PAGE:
Changes to Age Pension Assessment Rules

This article highlights one change which seems to have gone largely unnoticed.There is much hype in the media at the moment regarding what changes may or may not be made in this year’s Federal Budget in relation to the Age Pension.

 It goes without saying that the government’s Aged Pension system is complicated.

The task of understanding the system becomes even more confusing when you try and reconcile it with superannuation and other investments that entitle you to a part-pension.

A particular quirk of the system is that if you get things wrong and happen to be overpaid you will have to fully repay the amounts to Centrelink.  However, if a mistake results in you being underpaid, there is no mechanism for getting back any underpayment.

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Can You Really Do That?

Investment property ownership continues to grow in Australia.

Many employees, whether it be of their own company or trust or unrelated employer, may have a residential rental property or multiple properties. 

Many of these same employees would currently be paying for the expenses associated with these properties out of their “after-tax” income.

However, it is possible to salary sacrifice these expenses i.e. having your employer pay for or reimburse you for the expenses and having the employer deduct any such payments or reimbursements from your “before-tax” income. 

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Looking at Purchasing an Investment Property

When it comes to buying property, there a few boxes that should be “ticked off” as part of your pre-purchase due diligence.

Firstly,“crunching the numbers”.

Before buying a property, it is imperative that you obtain as much information as possible as to the potential rental income and details of all associated expenses. 

This includes contacting the local council for details of rates (land and water), obtaining insurance quotes and investigating any other costs that may be involved.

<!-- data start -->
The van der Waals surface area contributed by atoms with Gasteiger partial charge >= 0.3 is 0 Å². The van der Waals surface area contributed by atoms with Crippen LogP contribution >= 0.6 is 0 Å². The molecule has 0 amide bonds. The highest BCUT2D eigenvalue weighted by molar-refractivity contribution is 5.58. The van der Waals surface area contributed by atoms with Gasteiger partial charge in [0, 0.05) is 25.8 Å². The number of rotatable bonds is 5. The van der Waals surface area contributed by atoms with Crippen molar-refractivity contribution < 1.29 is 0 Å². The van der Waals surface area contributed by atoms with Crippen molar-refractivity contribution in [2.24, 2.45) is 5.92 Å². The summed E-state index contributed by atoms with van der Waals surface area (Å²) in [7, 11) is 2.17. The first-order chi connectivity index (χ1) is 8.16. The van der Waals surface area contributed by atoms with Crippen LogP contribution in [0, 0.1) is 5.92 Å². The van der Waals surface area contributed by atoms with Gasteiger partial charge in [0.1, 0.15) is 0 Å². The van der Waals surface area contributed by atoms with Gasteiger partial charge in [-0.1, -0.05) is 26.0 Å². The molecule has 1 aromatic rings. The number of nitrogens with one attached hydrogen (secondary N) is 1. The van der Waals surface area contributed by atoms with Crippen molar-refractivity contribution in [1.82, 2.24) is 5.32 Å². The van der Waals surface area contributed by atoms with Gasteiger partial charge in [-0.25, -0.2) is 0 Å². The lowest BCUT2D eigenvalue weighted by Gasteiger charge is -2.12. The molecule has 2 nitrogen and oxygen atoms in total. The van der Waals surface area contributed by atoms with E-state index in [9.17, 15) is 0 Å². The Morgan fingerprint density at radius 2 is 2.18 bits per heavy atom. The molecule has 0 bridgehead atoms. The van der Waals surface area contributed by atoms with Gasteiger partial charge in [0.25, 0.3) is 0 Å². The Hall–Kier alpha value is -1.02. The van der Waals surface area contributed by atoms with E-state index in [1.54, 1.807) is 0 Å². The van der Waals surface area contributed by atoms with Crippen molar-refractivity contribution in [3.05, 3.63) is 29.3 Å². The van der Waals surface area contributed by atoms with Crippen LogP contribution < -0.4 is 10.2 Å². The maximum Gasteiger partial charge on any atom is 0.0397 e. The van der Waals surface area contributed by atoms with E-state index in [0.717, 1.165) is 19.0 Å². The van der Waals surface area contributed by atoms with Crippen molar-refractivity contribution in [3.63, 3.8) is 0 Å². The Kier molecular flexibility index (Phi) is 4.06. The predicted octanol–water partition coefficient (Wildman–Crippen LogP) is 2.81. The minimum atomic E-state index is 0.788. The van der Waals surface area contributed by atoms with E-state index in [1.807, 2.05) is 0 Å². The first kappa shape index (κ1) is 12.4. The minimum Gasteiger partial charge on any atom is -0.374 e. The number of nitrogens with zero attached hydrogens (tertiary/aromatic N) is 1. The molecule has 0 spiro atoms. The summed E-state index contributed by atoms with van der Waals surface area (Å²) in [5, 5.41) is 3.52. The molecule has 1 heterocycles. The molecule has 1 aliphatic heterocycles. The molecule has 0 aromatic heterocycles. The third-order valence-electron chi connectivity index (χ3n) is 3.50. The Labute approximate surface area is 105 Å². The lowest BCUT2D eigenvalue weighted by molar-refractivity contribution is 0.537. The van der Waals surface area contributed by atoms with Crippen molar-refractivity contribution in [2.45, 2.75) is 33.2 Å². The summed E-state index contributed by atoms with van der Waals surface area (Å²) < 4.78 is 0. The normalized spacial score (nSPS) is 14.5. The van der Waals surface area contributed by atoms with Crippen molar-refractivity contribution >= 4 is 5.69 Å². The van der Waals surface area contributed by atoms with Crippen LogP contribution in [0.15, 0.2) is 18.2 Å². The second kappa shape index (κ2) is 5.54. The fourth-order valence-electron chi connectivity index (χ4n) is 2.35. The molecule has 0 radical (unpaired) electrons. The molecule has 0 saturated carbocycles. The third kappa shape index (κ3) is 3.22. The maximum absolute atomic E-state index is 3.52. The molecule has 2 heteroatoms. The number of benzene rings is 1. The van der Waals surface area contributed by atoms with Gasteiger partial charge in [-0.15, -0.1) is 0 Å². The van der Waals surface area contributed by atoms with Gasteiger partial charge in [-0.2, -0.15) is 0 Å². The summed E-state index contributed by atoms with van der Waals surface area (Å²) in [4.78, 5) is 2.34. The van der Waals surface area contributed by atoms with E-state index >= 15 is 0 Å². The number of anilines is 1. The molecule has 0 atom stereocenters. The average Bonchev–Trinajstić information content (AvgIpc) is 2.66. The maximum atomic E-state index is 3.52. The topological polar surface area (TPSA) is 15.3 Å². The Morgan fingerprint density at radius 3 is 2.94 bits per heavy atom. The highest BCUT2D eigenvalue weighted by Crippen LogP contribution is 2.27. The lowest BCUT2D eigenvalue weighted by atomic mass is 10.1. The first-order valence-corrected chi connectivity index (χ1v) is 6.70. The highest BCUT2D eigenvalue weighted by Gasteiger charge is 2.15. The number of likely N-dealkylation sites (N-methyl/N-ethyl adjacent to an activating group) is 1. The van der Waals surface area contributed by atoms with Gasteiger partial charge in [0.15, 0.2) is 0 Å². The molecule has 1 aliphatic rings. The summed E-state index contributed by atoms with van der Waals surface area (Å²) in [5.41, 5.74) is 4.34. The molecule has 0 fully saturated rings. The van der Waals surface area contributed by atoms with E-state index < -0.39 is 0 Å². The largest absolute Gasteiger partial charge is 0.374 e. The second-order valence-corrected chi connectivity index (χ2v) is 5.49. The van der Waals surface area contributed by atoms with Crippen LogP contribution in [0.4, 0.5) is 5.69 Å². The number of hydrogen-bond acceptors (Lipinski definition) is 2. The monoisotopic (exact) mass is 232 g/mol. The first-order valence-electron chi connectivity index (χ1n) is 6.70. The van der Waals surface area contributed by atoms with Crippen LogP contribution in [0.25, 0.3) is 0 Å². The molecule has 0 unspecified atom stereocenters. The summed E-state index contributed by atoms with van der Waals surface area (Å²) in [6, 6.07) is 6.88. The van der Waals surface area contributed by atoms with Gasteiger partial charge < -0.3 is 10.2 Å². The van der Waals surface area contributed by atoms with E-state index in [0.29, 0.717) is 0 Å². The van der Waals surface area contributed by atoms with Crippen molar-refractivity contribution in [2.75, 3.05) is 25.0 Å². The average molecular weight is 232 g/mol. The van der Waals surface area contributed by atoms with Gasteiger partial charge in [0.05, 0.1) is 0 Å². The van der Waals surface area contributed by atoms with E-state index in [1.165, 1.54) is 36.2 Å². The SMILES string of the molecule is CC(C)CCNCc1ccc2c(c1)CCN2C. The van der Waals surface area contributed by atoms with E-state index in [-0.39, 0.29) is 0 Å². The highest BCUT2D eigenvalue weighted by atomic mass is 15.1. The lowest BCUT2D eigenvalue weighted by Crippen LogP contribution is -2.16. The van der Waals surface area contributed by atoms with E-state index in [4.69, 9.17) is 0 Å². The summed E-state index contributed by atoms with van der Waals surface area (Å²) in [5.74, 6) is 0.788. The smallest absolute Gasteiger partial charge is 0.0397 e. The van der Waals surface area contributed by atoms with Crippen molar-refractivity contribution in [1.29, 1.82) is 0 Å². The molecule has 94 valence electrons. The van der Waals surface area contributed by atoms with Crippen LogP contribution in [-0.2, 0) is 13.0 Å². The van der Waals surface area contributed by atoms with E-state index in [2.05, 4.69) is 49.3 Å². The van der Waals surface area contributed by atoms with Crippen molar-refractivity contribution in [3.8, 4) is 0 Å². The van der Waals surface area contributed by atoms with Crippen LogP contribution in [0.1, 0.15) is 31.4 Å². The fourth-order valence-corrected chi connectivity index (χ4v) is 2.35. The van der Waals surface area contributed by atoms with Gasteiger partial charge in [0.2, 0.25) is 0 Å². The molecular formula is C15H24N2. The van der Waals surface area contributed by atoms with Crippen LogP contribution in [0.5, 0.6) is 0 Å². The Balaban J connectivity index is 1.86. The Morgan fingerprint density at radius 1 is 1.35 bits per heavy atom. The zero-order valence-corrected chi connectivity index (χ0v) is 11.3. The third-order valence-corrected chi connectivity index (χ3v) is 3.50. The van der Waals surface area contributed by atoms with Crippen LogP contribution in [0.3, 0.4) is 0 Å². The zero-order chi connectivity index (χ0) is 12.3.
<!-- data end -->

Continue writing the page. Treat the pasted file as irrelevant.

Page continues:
It also includes working out how much you are going to borrow, and including in that estimate an allowance for stamp duty and any improvements that may be required to prepare the property for tenants.

We have a number of tools that help calculate how much you may need to “prop up” the property each week and also assistance with calculating tax depreciation.

It’s also important to factor in a “what if” analysis.  For example, what if interest rates increase?  Can we afford for a gap between when old tenants move out and new ones move in where no rent is received?

It’s also important to investigate what capital growth the property may bring, as this will be a key factor in determining whether the property is worthwhile investing in.

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SMSFs & Property Syndicates

Self-managed superannuation funds (SMSFs) remain one of the most popular vehicles when it comes to providing for one’s own retirement.


Their popularity is not just amongst the “mega rich” but your ordinary everyday mum and dad investor.


Therefore, it follows that not everyone will have enough money in their self-managed superannuation fund (SMSF) to own a property outright. Furthermore, for whatever reason, purchasing a property via a limited recourse borrowing arrangement may also not be appropriate.


As a result, it is becoming increasingly more popular for people to join with other like-minded investors in establishing a “property syndicate”.


In most cases the property syndicate is established as a unit trust.


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